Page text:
Review By Sherry Perkins
Member of the Paranormal Romance Review Team
“Of course, he’d always had problems differentiating between the people he’d like to punch and the people he’d like to fuck. They were so often the same people.”—Anhaga
That’s a sentiment we’ve all likely experienced, but one Aramin Decourcey experiences more than most. Min, as he’s known to the few family and friends he has, is a man who’d been raised in a brothel. He learned some specialized survival skills there—including thievery. He’s quite good at it, and luckily or unluckily, as fate would have it, his particular skill set is in demand by the riffraff and aristocratic families of Amberwich.
Min’s also a void, a person not particularly influenced by magic. That’s fortunate because his newest foray into thievery is going to involve powerful and defensive magic. But protection from everyday magic is one thing; being shoved into the realm of the fae and the Hidden Lord is another. It’s a job he’d usually turn his nose up to except the life of his “nephew” is at stake. Harry, the nephew, isn’t exactly family but he is a young man quite dear to Min. If that hadn’t been the case, then Min simply wouldn’t have accepted the job.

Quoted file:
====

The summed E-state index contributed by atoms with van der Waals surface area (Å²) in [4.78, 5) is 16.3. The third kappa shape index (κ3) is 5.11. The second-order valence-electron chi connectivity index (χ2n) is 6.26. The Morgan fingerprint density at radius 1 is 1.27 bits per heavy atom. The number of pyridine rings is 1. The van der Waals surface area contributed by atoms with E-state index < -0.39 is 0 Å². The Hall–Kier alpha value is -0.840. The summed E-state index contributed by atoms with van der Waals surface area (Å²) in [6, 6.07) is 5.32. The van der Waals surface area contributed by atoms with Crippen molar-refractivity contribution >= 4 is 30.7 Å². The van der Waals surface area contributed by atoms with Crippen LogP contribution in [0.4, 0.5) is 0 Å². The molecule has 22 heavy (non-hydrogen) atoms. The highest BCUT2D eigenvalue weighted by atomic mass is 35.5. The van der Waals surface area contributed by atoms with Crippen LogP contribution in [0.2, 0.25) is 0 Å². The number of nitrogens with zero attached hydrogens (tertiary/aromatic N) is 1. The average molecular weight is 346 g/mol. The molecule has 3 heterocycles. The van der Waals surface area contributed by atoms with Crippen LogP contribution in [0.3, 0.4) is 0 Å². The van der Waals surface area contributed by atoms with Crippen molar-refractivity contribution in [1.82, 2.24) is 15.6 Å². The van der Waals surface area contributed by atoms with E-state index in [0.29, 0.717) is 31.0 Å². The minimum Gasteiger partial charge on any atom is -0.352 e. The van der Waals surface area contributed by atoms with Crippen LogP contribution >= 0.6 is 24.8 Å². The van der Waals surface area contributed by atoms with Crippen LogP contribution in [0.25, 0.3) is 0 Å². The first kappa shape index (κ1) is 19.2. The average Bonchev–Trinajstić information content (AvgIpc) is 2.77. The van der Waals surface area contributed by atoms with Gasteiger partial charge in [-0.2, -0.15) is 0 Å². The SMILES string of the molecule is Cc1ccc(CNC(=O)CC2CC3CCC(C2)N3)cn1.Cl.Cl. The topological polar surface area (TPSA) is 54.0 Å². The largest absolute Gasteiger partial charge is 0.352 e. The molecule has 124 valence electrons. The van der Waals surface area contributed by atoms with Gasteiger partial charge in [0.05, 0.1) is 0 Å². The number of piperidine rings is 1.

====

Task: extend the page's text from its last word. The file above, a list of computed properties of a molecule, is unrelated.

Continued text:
Harry’s had a death curse placed on him by one of the most influential families in Amberwich—the Sabadines. The Sabadines leverage the curse to secure Min’s services.
The bit of thievery required to free Harry from the deadly magic means Min’s going to need to kidnap one of the Sabadine’s betrothed from a hedgewitch living in the realm of the Hidden Lord of the fae, in a place called Anhaga.
The betrothed Sabadine is a young man named Kazimir, apprenticed to the hedgewich. Not only is Kazimir apprenticed to the witch, Kazimir’s also a Sabadine. Nothing about this feels right to Min. Nothing. But Min has Harry’s life to save, so what suspicions Min might have about this whole stinking mess are going to have to wait.
“Anhaga” is an enchanting story. Lisa Henry’s writing style is inclusive, conversational and witty. It’s snarky too—which I like in mystery/thrillers. Henry also includes words like assholery, and guttersnipe in the narrative…words you’d not necessarily associate with paranormal romance but are nonetheless entirely appropriate and entertaining enough to earn a 4.5-star rating from me.